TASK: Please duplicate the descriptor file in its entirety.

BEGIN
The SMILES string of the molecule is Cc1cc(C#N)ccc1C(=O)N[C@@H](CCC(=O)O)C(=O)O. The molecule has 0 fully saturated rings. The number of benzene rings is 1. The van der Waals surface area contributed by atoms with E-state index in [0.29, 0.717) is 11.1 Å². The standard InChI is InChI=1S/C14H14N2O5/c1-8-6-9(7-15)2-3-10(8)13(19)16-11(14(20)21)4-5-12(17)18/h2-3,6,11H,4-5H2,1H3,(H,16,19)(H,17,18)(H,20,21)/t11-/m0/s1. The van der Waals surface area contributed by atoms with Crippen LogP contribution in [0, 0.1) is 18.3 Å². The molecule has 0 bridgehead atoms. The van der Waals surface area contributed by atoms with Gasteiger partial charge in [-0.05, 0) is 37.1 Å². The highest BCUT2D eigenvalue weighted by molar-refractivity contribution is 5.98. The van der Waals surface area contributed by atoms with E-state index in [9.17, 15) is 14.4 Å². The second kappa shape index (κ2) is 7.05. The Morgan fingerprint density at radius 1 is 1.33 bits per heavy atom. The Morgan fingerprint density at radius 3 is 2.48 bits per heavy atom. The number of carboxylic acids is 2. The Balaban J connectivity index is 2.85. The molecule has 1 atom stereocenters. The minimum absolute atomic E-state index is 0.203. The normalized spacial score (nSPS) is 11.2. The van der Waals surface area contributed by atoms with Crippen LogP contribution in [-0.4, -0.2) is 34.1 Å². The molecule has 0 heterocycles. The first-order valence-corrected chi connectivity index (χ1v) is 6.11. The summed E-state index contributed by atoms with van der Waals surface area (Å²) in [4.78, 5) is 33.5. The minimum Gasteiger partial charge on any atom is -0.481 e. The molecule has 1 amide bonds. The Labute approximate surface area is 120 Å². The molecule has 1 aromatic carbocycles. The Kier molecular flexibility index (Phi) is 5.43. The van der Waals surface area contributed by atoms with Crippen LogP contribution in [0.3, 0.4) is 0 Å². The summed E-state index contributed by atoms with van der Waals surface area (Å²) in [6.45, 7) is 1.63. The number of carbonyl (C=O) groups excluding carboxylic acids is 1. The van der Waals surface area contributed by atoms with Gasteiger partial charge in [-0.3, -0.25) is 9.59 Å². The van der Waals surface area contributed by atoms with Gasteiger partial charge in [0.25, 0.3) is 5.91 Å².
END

The SMILES string of the molecule is Cc1cc(C#N)ccc1C(=O)N[C@@H](CCC(=O)O)C(=O)O. The molecule has 0 fully saturated rings. The number of benzene rings is 1. The van der Waals surface area contributed by atoms with E-state index in [0.29, 0.717) is 11.1 Å². The standard InChI is InChI=1S/C14H14N2O5/c1-8-6-9(7-15)2-3-10(8)13(19)16-11(14(20)21)4-5-12(17)18/h2-3,6,11H,4-5H2,1H3,(H,16,19)(H,17,18)(H,20,21)/t11-/m0/s1. The van der Waals surface area contributed by atoms with Crippen LogP contribution in [0, 0.1) is 18.3 Å². The molecule has 0 bridgehead atoms. The van der Waals surface area contributed by atoms with Gasteiger partial charge in [-0.05, 0) is 37.1 Å². The highest BCUT2D eigenvalue weighted by molar-refractivity contribution is 5.98. The van der Waals surface area contributed by atoms with E-state index in [9.17, 15) is 14.4 Å². The second kappa shape index (κ2) is 7.05. The Morgan fingerprint density at radius 1 is 1.33 bits per heavy atom. The Morgan fingerprint density at radius 3 is 2.48 bits per heavy atom. The number of carboxylic acids is 2. The Balaban J connectivity index is 2.85. The molecule has 1 atom stereocenters. The minimum absolute atomic E-state index is 0.203. The normalized spacial score (nSPS) is 11.2. The van der Waals surface area contributed by atoms with Crippen LogP contribution in [-0.4, -0.2) is 34.1 Å². The molecule has 0 heterocycles. The first-order valence-corrected chi connectivity index (χ1v) is 6.11. The summed E-state index contributed by atoms with van der Waals surface area (Å²) in [4.78, 5) is 33.5. The minimum Gasteiger partial charge on any atom is -0.481 e. The molecule has 1 amide bonds. The Labute approximate surface area is 120 Å². The molecule has 1 aromatic carbocycles. The Kier molecular flexibility index (Phi) is 5.43. The van der Waals surface area contributed by atoms with Crippen LogP contribution in [0.3, 0.4) is 0 Å². The summed E-state index contributed by atoms with van der Waals surface area (Å²) in [6.45, 7) is 1.63. The number of carbonyl (C=O) groups excluding carboxylic acids is 1. The van der Waals surface area contributed by atoms with Gasteiger partial charge in [-0.3, -0.25) is 9.59 Å². The van der Waals surface area contributed by atoms with Gasteiger partial charge in [0.25, 0.3) is 5.91 Å².